5 Employee Retention Strategies: How To Keep Your Talent

When it comes to employee retention, salary alone won’t stop them leaving. Discover 5 retention strategies to keep your employees happy and satisfied at work.

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They say that money makes the world go round, but when it comes to employee retention, a great salary alone won’t stop employees leaving. The recent Global HR Trends Study conducted by Mercer finds that salary is actually among the least-considered factors when it comes to accepting and staying in a role. That’s not to say that providing a competitive annual salary isn’t important – it definitely is - but there’s so much more you could and should be doing to reduce employee turnover.

So, even for companies with the ability to offer salaries over and above their competitors, it’s time to get creative and diversify what you offer to employees, in order to keep them engaged, loyal and satisfied in your business. Here are five employee retention strategies to help do just that.

Offer flexible working hours

The vast majority of employees highly value the ability to work flexible hours. Global surveys have found that, especially for younger workers, increased flexibility in working hours was a larger incentive for a job role than many other factors. However, many companies remain reluctant when it comes to introducing flexible working hours, and preferring their employees to be in the office from 9 to 5. Dolly Parton wasn’t a fan, and she’s not alone; Deloitte reports that a “lack of work flexibility” is the most likely reason a millennial will leave their job. We recommend collaborating with your employees to design and trial a work schedule that meets both your needs. Expect to see an impact on absenteeism rates, employee morale, and productivity if you offer greater flexibility in working hours.


Reduce the working week

In countries such as Berlin and New Zealand, a reduced working week has proven beneficial to employees in terms of productivity and stress reduction. Employers need to understand that time spent in the office does not necessarily equal productivity – the hidden cost of presenteeism (working while unwell), for example, can really impact a business, with some research suggesting that it could be costing the U.S. more than $150 billion a year. Evidence shows that with a four-day week, work quality remains the same, while work engagement improves, and stress decreases.


Encourage employees to work from home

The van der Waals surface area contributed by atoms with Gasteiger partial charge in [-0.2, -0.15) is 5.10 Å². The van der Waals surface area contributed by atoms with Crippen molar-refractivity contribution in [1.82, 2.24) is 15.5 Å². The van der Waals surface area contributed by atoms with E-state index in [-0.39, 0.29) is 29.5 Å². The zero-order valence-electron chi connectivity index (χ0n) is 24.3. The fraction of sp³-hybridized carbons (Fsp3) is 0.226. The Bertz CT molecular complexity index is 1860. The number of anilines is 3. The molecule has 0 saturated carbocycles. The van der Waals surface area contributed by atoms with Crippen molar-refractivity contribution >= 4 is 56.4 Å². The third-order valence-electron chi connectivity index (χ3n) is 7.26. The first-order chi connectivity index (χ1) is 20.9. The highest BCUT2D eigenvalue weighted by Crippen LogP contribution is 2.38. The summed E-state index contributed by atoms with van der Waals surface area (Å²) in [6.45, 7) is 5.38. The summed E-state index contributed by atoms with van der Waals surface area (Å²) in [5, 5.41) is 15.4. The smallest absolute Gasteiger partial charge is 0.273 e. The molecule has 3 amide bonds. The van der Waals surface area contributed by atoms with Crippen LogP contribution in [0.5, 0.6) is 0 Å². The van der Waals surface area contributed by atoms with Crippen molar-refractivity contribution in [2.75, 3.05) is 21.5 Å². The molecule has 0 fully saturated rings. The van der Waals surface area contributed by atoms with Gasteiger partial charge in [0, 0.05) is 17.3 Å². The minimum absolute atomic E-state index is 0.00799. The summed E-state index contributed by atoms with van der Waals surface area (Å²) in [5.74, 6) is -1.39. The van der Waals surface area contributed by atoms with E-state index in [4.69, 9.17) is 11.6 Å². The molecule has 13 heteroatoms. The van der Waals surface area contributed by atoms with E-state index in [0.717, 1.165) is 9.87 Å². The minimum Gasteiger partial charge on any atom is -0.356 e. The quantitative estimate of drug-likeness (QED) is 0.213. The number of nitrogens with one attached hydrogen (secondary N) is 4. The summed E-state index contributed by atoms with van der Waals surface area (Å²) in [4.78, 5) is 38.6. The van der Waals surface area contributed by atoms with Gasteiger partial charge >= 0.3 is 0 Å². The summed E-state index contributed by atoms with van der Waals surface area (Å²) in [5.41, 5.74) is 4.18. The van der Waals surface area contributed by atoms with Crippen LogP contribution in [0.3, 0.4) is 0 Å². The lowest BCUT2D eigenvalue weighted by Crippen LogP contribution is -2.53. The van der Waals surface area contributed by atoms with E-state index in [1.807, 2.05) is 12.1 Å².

A two-year Stanford study found that allowing staff to work from home brought significant rewards both for employees and business owners. Many employees found that they had fewer distractions and stress, resulting in a 13% productivity increase. Employee attrition was halved, and they took shorter breaks and fewer sick days. With the considerable expense of office space, technology becoming increasingly affordable, and software such as video conferencing more reliable than ever before, policies which do not allow employees to work from home at least some of the time become harder to justify - and you risk your employees looking elsewhere.


Implement reward and recognition

When your employees give you outstanding results, take the time to thank them and recognise their contribution. Some companies provide reward and recognition in the form of quarterly or annual bonuses, or years of service awards. Non-cash reward and recognition schemes, such as eCards to say thank you and well done, shout-outs, and additional days of leave, can also be hugely popular and provide a meaningful way to recognise your employees for their hard work. Be creative, and identify forms of reward and recognition that fit with your company culture and employer brand, are fair, inclusive and meaningful.

Introduce employee wellbeing initiatives

Many people are leading an increasingly sedentary lifestyle, with long office hours, and downtime spent absorbing the latest box set - making high cholesterol and blood pressure very real concerns. Keeping your employees healthy should be a priority, so take the time to implement wellness initiatives in your business. Many employers offer wellbeing benefits such as free fruit, discounted or employer-paid gym memberships, meditation and massages, and social sports teams. Promoting wellbeing in the workplace can help to prevent stress, improve morale, reduce sick days and improve overall employee engagement. What’s more, it shows you care about your employees and are invested in their wellness – wouldn’t you be more likely to want to stay in a company like that?


Adecco can help put the right people on your team and give you the support and resources you need to keep them there. To learn more, contact us today.


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